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TACC Recognizes Coop Leaders

By Heather Jones

Bob Wilkins

Bob Wilkins, TACC’s Cooperative Ginner of the Year, is the Manager of Danevang Farmers.

The Texas Agricultural Cooperative Council (TACC) recently honored three individuals for their dedication to the cotton and cooperative industries at the organization’s annual meeting in Corpus Christi, Texas.

TACC named Bob Wilkins the 2006 Cooperative Ginner of the Year, Gail Kring received the 2006 Cooperator of the Year award, and the council honored Ed Small with the Distinguished Service award.

Cooperative ginner of the year Bob Wilkins graduated from Texas A&M University as a Regimental Commander in 1959. He later served in the Vietnam War and after his military service became an account executive with Kohlmeyer and Company, a grain, cotton and livestock brokerage firm in New Orleans.

Seven years later, Wilkins was hired as vice president of Economic System, Inc., a commodity trading firm in Los Angeles. He returned to Texas two years later to become general manager of the Danevang Farmers Coop Society in Danevang, Texas.

“He never demands attention, toots his own horn or will ever be the person at the head of the table,” Bob Weatherford, the presenter of the award, said. “Instead he works diligently, quietly, passionately and with great internal enthusiasm to deliver a better return to farmers and ranchers.”

Wilkins served as chairman of TACC’s Budget and Finance Committee, leading the council through major changes in its dues structure and financial reporting. He also has been active in many other organizations. Wilkins served as director of his local commercial bank, his local chamber of commerce, the American Cancer Society, the First United Methodist Church, and his local Planning and Zoning Committee.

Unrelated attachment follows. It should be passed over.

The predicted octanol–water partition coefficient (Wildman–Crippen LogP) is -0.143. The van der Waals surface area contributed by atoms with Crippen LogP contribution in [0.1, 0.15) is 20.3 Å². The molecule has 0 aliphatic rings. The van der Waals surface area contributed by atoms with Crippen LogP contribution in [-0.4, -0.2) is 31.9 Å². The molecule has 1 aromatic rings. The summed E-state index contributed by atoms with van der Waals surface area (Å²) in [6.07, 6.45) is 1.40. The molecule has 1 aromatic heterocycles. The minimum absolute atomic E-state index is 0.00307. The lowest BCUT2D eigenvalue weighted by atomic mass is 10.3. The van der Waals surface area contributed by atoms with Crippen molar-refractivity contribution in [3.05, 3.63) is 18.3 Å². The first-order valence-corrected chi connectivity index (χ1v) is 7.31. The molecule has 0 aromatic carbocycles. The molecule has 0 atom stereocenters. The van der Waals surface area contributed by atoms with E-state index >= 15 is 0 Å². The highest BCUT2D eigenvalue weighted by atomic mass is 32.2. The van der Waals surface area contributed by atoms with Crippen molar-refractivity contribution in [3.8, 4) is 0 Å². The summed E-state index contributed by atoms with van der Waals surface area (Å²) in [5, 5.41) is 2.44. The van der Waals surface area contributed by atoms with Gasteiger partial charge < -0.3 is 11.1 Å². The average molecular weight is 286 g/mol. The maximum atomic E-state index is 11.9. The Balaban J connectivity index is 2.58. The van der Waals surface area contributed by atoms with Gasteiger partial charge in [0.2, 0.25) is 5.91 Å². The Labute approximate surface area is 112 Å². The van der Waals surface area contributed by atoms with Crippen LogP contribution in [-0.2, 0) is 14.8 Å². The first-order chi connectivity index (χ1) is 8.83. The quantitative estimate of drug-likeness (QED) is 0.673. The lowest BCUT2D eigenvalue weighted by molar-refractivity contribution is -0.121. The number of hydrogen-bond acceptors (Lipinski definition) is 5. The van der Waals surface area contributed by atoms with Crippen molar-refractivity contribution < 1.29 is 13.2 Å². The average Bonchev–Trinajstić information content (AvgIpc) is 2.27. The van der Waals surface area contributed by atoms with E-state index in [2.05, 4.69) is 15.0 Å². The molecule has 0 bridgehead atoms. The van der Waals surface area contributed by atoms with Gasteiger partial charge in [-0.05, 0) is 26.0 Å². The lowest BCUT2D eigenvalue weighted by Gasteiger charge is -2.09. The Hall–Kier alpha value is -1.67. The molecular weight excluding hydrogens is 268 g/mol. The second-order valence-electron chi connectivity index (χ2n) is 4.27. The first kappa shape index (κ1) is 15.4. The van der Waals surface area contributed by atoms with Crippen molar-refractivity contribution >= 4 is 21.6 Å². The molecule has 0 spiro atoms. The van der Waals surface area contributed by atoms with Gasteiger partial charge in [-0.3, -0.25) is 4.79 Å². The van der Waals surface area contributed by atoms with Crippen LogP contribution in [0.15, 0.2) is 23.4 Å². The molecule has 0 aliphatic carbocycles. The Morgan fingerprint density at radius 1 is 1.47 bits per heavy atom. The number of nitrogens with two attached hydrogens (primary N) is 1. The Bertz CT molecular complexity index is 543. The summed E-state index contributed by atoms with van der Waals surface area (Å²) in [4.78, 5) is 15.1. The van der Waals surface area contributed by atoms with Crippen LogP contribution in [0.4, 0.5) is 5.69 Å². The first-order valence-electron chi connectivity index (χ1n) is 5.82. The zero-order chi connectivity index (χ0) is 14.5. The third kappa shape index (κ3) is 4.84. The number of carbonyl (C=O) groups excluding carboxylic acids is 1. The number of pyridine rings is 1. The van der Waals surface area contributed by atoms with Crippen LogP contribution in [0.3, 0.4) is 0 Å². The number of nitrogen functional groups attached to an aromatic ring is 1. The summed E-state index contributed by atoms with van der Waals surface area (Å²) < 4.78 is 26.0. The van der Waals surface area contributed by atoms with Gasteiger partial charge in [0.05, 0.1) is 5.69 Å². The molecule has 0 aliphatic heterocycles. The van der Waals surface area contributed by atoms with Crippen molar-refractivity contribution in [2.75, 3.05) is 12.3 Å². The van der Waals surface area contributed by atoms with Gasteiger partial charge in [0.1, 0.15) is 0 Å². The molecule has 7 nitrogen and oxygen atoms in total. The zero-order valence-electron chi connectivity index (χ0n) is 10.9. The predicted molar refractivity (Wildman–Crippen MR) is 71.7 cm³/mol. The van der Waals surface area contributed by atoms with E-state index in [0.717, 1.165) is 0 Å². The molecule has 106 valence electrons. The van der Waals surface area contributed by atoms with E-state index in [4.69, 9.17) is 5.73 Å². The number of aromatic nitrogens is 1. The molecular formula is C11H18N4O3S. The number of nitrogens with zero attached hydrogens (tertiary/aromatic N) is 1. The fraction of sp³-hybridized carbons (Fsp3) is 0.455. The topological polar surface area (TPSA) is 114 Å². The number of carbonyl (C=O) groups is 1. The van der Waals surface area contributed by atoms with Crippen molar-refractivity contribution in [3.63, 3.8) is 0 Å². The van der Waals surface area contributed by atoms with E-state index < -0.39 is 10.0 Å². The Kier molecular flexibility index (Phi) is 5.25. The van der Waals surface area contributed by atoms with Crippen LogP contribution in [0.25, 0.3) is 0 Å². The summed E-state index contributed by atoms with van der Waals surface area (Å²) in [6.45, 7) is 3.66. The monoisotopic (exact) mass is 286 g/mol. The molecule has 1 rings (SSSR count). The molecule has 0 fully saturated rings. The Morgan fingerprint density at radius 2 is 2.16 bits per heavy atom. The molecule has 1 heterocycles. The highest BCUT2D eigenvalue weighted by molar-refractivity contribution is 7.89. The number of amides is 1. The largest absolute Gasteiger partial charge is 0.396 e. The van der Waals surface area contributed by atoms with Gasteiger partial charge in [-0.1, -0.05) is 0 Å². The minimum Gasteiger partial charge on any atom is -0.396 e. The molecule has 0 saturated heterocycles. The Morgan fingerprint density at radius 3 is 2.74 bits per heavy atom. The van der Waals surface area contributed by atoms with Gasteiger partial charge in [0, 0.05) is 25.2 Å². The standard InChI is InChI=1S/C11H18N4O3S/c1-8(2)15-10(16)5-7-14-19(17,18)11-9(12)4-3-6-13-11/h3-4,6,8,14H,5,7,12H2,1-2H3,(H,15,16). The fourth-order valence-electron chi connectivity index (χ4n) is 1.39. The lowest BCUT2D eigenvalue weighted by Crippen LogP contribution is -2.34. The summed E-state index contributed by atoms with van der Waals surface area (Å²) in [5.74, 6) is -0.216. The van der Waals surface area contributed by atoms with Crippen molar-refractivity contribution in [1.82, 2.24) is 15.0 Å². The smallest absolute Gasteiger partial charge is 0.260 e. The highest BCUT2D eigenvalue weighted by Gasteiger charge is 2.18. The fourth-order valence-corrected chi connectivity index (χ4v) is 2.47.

Gail Kring

Gail Kring, TACC’s Cooperator of the Year, is CEO of PYCO Industries (formerly Plains Cooperative Oil Mill).

Gail Kring, TACC’s Cooperator of the Year, attended Texas Tech University and had never given a thought to working in agriculture. However, during his junior year in college, Kring took a job working on the scales at Plains Coop Oil Mill in Lubbock.

He graduated from Texas Tech with a degree in business in 1962 and continued to work at the oil mill. He then served as general manager of Lockney Coop in Lockney, Texas, for five years. The local coop had a large feedlot, cotton gin and grain operation, and it grew under his leadership.

Kring returned to Plains Coop Oil Mill in the 1980s and continued to expand his career into accounting, sales and then management. In 2002, he was named CEO of the oil mill.

“Gail is one that has his priorities in order,” award presenter Hollis Sullivan said. “Everything he touches seems to turn gold, and he has done well where ever he has been and where ever he has worked.”

Kring has served on the Lubbock Power and Light Utility Board, as president of the Texas Cottonseed Crushers Association, president of TACC in 1986, on the Industry Advisory Committee of the Texas Food and Fiber Commission, president of the National Cottonseed Products Association in 2001, director of the National Cotton Council, and a director of CoBank.

The recipient of TACC’s distinguished service award, Ed Small, is a water, environmental and agriculture attorney in Texas. Small attended McCallum High School and later the University of Texas.

He has been employed by the Texas timber industry, the sugar cane industry, poultry growers, cotton gins, livestock producers, the boll weevil eradication foundation and other groups.

Small is the past president of the Austin Independent School District Board of Trustees and a former director of the University of Texas Parent Association. He has more than 32 years experience representing clients before state agencies and the state legislature.

“He is so knowledgeable about the state government and has such an inside track on how it works that he solves many of his requests with one or two phone calls while other firms take weeks and years to resolve a matter,” Humberto Vela, director of public relations for the Rio Grande Valley Sugar Growers, said.

Vela said Small knows that the agricultural industry has the ability to move mountains politically, and he has aided in these efforts repeatedly.